Discharge – Bootyjuice
Step Up Productions 078563
There aren’t that many fusion bands out there. Since the genre’s heyday in
the 1970s, with Miles Davis and Weather Report lending the genre a short,
but powerful, burst of credibility, it has all but disappeared. Nowadays,
there are bands borrowing sounds from all across the musical spectrum, many
finding new ways of mixing jazz with rock and funk, but the classic fusion
sound has not found much of an avenue towards rebirth.
On Discharge, Bootyjuice have released an album reminiscent of real,
classic fusion. However, the times have changed and so has the definition
of fusion. Fusion is regarded as the marriage of jazz and rock. Bootyjuice
could be summed up as such, yet they meld together other sounds, as well.
They add hints of reggae, flourishes of soft jazz, and techno beats to their
subtly unique fusion hybrid. Throughout the album, saxophonist Zach
Lucas and the guitarist Mike Gamble, constantly duel together in extremely
fast, composed segments, often creating a taut atmosphere and giving the
album a rather rushed and tense feeling. Whether they’re playing the same
melodic lines together, or taking solos, Gamble and Lucas are at the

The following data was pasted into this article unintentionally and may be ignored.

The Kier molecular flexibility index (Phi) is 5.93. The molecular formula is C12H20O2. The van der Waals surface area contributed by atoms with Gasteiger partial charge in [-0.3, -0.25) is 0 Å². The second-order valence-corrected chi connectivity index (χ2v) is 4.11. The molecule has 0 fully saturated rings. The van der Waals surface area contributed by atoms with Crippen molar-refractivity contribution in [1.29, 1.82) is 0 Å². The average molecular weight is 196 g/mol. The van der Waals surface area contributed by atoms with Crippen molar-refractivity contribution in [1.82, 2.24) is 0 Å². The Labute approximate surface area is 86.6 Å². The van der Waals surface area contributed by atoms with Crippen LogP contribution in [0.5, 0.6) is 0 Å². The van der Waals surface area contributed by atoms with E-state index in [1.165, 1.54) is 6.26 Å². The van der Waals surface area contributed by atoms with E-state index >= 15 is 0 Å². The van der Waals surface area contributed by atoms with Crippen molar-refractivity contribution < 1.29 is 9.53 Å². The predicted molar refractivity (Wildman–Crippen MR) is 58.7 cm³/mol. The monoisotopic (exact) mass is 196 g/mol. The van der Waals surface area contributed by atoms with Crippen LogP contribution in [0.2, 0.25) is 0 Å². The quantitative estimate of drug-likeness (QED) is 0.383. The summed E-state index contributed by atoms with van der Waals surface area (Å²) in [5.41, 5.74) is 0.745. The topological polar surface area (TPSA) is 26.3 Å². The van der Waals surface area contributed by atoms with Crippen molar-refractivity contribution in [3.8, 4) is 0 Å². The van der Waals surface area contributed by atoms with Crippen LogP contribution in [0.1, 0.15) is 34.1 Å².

forefront of Bootyjuice. The rhythms behind them are indeed quite
contagious, reminiscent of the techno genre. However, it is difficult to
say who borrowed from whom.
Discharge will appeal to
musicians mostly, and perhaps the odd fusion lover. There are hints of more
groove-based, looser music, but only in spurts, and even at those times it
is only a means to get back to the edgy, complex musical weavings that
Bootyjuice knows so well. With a decidedly jittery feel, most of the songs,
surprisingly, manage to move along rather gracefully. This is in part
because this band is incredibly taught, rigid, and unyielding in their
intensity. They possess the ability to deliver this time and time again.
Whether the music itself pleases your subtle tastes or not, you will
undoubtedly come to terms with the fact that they do, indeed, kick ass.
From the frantic opening notes of "Cristal" to the pseudo-reggae of
"Crunch," to the smoother R&B styles of "I Heard it on the Saxophone" and
"Double Dippin’", Bootyjuice seems like they’re covering a lot of ground.
They’re not. They just stay within a genre that is rather expansive and
diverse. The songs drift in mood and style, yes, but all in all they exude a
unifying quality through their force and execution. They stick with what
they know best, something many bands refuse to do, and should be saluted for